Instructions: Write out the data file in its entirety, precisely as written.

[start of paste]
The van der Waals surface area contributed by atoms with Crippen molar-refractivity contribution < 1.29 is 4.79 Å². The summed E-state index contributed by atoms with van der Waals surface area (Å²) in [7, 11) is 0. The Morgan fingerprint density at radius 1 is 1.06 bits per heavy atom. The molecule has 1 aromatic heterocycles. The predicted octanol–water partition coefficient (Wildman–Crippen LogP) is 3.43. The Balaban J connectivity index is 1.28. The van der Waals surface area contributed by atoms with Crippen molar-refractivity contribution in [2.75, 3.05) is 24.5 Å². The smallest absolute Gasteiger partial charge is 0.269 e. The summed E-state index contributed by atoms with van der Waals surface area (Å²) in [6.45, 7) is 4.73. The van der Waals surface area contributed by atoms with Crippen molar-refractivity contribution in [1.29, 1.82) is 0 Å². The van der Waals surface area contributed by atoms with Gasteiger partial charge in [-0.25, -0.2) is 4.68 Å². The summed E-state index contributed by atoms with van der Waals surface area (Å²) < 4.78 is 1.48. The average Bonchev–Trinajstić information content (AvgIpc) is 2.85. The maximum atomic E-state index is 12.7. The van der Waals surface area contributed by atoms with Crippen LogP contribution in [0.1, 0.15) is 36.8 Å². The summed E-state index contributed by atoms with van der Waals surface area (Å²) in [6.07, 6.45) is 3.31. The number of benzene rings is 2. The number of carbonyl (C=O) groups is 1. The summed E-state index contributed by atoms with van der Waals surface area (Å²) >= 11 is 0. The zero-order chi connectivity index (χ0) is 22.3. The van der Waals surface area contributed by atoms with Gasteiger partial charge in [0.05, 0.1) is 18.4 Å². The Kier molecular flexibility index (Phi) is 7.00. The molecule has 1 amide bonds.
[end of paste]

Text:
The van der Waals surface area contributed by atoms with Crippen molar-refractivity contribution < 1.29 is 4.79 Å². The summed E-state index contributed by atoms with van der Waals surface area (Å²) in [7, 11) is 0. The Morgan fingerprint density at radius 1 is 1.06 bits per heavy atom. The molecule has 1 aromatic heterocycles. The predicted octanol–water partition coefficient (Wildman–Crippen LogP) is 3.43. The Balaban J connectivity index is 1.28. The van der Waals surface area contributed by atoms with Crippen molar-refractivity contribution in [2.75, 3.05) is 24.5 Å². The smallest absolute Gasteiger partial charge is 0.269 e. The summed E-state index contributed by atoms with van der Waals surface area (Å²) in [6.45, 7) is 4.73. The van der Waals surface area contributed by atoms with Crippen molar-refractivity contribution in [1.29, 1.82) is 0 Å². The van der Waals surface area contributed by atoms with Gasteiger partial charge in [-0.25, -0.2) is 4.68 Å². The summed E-state index contributed by atoms with van der Waals surface area (Å²) < 4.78 is 1.48. The average Bonchev–Trinajstić information content (AvgIpc) is 2.85. The maximum atomic E-state index is 12.7. The van der Waals surface area contributed by atoms with Crippen LogP contribution in [0.1, 0.15) is 36.8 Å². The summed E-state index contributed by atoms with van der Waals surface area (Å²) in [6.07, 6.45) is 3.31. The number of benzene rings is 2. The number of carbonyl (C=O) groups is 1. The summed E-state index contributed by atoms with van der Waals surface area (Å²) >= 11 is 0. The zero-order chi connectivity index (χ0) is 22.3. The van der Waals surface area contributed by atoms with Gasteiger partial charge in [0.05, 0.1) is 18.4 Å². The Kier molecular flexibility index (Phi) is 7.00. The molecule has 1 amide bonds.